In an ideal world, sports should provide an inspirational and joyous respite from real life. That is not the world we actually inhabit. The No. 1 sports story in America — the Major League Baseball cheating scandal — simply reinforces the lesson of the No. 1 political story — President Trump’s misuse of his power to benefit well-connected criminals and to punish those who have tried to ferret out his wrongdoing. Both developments send a dispiriting message that vice pays better than virtue and that the strong are pardoned while the weak are punished.

The baseball scandal seems to have generated more genuine outrage than the political scandal, perhaps because we have higher expectations for sports than for government. It’s not as if the Houston Astros escaped punishment altogether for using video monitors to steal opposing teams’ signals, giving their batters an advantage that helped them to win the 2017 World Series. The Astros were fined $5 million and lost four draft picks. Both their manager and general manager were fired — as were the managers of the Boston Red Sox and the New York Mets, who were implicated in this scheme during their time with the Astros. Trump has gotten a lot less punishment for doing things that are far worse.

But baseball players and fans are apoplectic that the Astros get to keep their 2017 title and that none of their star players — who matter more than any manager — have suffered any consequences. Aaron Judge, the New York Yankees outfielder, called for the Astros to forfeit their championship, saying, “It wasn’t earned playing the game right.” The Los Angeles Dodgers’ Cody Bellinger complained that not only did the Astros steal the World Series from his team but that the Astros’ José Altuve “stole” the 2017 Most Valuable Player Award from Judge. Even baseball fan LeBron James spoke out on Twitter: “Listen I know I don’t play baseball but I am in Sports and I know if someone cheated me out of winning the title and I found out about it I would be F*^king irate!” Other teams are threatening to dole out rough justice by having their pitchers target the Astros’ hitters.

This fury is stoked by the Trumpian explanations offered by Major League Baseball Commissioner Rob Manfred and Astros owner Jim Crane. Within the space of a single minute, Crane managed to say, “Our opinion is that this didn’t impact the game” and “I didn’t say it didn’t impact the game.” Manfred suggested it didn’t matter whether the Astros kept the trophy — which he described as a “piece of metal.” If winning that “piece of metal” doesn’t matter, what is the point of playing?

There is a sense that a fundamental injustice has occurred, and the baseball powers-that-be don’t care. Trump sent a similar signal of injustice and impunity on Tuesday by doling out unearned mercy to a bunch of undeserving white-collar crooks with White House connections.

Trump’s worst act was to commute the 14-year prison sentence of former Illinois governor Rod Blagojevich, who was convicted on 17 corruption charges, including trying to sell a U.S. Senate seat and trying to extort campaign donations from a children’s hospital. Blagojevich won a “get out of jail” card because he appeared on Trump’s show, “The Celebrity Apprentice”; because his wife pleaded on Fox News for Trump’s help — and also because the prosecutor who put him behind bars, Patrick Fitzgerald (not, as Trump said, “Fitzpatrick”), is friends with Trump’s arch-nemesis, former FBI director James B. Comey. By pardoning Blagojevich, a corrupt president seeks to minimize and normalize political corruption.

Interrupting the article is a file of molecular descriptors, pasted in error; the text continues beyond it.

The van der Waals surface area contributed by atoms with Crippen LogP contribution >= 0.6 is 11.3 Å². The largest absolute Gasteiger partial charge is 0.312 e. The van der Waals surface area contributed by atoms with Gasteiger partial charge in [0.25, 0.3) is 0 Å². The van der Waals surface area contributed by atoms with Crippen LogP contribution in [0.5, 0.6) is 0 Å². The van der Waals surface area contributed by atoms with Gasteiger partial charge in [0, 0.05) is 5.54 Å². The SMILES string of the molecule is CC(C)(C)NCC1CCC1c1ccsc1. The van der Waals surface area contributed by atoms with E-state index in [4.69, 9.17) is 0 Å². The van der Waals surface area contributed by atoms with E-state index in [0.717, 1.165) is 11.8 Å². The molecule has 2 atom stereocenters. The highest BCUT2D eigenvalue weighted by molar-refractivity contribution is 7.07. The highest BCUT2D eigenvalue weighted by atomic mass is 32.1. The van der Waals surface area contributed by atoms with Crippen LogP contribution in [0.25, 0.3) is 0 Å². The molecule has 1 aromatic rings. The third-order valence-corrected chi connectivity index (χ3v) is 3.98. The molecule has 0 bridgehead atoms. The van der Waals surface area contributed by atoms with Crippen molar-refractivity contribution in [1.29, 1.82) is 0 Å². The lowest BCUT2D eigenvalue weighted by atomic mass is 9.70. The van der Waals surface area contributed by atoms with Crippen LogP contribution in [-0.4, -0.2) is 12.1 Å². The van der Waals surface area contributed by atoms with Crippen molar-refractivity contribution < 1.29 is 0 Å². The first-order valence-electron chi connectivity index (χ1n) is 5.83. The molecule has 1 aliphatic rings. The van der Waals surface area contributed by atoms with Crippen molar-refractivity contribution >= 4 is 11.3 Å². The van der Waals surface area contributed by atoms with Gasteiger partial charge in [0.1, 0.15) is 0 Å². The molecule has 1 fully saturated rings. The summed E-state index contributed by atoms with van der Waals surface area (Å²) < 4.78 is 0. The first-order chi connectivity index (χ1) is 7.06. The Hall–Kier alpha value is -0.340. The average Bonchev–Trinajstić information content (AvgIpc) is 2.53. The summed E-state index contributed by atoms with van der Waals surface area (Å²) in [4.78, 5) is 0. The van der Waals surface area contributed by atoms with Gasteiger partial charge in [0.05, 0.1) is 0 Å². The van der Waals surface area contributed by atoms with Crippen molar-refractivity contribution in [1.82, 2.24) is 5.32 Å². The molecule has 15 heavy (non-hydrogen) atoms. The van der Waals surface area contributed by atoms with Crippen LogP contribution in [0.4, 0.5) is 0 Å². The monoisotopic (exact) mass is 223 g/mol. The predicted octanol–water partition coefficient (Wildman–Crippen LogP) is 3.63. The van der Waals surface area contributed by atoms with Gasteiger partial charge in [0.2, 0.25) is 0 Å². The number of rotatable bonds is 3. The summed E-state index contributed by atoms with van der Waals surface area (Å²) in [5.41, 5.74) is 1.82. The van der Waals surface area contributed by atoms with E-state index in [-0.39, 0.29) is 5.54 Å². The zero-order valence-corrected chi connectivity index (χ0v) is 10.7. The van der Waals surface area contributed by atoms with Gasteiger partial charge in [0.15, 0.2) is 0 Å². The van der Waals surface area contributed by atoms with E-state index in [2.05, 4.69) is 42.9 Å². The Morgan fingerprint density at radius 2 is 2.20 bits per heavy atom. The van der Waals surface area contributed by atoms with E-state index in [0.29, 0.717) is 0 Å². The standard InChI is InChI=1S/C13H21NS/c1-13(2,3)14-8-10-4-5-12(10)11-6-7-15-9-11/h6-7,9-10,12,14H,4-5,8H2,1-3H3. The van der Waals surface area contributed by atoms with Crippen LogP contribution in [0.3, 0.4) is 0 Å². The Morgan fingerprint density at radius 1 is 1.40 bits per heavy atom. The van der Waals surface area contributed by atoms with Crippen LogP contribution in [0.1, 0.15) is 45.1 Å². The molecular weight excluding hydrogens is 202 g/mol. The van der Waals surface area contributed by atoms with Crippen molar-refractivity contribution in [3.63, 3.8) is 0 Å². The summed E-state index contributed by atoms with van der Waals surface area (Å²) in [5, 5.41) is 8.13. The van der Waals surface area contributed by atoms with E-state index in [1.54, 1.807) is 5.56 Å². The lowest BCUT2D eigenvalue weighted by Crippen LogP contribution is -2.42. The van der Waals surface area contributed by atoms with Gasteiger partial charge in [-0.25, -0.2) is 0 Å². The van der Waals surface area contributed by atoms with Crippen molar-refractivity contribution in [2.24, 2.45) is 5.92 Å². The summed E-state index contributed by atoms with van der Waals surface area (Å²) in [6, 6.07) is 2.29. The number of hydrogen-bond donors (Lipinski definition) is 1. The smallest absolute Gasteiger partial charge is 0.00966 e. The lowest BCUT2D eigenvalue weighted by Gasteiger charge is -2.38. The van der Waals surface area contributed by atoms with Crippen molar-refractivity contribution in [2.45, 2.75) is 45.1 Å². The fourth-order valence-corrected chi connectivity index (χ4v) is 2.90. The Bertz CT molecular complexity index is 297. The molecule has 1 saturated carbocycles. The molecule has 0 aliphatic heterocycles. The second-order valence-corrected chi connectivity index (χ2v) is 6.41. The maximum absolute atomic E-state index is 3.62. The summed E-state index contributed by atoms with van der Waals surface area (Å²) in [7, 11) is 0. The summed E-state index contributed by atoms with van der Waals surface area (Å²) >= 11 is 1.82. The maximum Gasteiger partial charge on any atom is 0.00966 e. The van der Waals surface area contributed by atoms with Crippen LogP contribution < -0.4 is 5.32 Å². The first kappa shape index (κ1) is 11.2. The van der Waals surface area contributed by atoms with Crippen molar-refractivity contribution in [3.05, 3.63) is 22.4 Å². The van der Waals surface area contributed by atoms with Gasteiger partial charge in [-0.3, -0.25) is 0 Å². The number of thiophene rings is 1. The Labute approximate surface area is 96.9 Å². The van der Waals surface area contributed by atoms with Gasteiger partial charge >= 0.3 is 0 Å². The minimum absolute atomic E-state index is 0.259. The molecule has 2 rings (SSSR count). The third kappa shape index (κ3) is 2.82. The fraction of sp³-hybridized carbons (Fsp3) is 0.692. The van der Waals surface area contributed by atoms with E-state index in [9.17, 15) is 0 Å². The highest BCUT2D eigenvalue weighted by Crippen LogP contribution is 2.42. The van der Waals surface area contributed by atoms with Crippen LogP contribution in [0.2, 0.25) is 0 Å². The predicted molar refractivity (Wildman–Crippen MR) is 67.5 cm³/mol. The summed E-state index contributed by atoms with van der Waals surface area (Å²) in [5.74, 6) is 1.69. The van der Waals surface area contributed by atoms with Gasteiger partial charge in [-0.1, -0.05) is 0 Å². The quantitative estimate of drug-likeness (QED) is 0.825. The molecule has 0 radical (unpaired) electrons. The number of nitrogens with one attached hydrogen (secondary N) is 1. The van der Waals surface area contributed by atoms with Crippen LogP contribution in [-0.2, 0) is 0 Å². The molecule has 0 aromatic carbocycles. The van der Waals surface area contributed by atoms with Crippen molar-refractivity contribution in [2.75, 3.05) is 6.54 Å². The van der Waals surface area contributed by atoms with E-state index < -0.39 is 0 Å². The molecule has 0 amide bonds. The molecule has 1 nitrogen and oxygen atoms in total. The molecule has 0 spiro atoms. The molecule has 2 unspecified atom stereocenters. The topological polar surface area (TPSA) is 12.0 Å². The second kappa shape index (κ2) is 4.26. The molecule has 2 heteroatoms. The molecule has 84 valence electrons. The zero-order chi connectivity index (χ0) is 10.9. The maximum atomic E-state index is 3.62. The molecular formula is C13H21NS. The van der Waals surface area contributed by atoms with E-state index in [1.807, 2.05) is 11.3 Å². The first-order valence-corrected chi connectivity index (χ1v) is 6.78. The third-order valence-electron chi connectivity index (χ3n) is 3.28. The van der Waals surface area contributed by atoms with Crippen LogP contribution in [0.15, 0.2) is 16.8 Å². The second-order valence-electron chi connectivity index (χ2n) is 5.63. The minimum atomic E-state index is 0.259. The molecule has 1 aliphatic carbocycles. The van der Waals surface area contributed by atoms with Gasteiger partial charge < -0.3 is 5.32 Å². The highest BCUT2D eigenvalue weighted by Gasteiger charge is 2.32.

Other beneficiaries of Trump’s clemency include junk-bond king Michael Milken, who was pardoned just days after his former business associate Nelson Peltz hosted a $10 million fundraiser for the president’s campaign; former New York police commissioner Bernard Kerik, who was found guilty of tax fraud and lying to the FBI but happens to be buddies with Trump’s personal lawyer, Rudolph W. Giuliani; construction magnate Paul Pogue, who was pardoned for underpaying his taxes after his family donated hundreds of thousands of dollars to the Trump Victory Committee; and David Safavian, a senior official in the George W. Bush administration whose pardon for obstructing an investigation into the crooked lobbyist Jack Abramoff was championed by a Republican power couple, lobbyist Matt Schlapp and former Trump aide Mercedes Schlapp.

While helping these high-level crooks, Trump is seeking retribution against dedicated professionals such as Army Lt. Col. Alexander Vindman, who testified truthfully about Trump’s nefarious dealings with Ukraine, and former FBI deputy director Andrew McCabe, who sought to unravel Trump’s suspect ties to Russia. Trump has the nerve to fulminate against “dirty cops” — his slur against FBI agents — while pardoning Kerik, an actual “dirty cop.”

It is enough to make you despair about the future of America. These twin scandals — one athletic, the other political — make clear that we live in a country where cheating is rewarded at the highest levels and vice pays better than virtue. No doubt it has ever been thus, but I can’t remember a point in my lifetime when the cheaters were as brazen as they seem to be today — or the checks on their misbehavior so weak.

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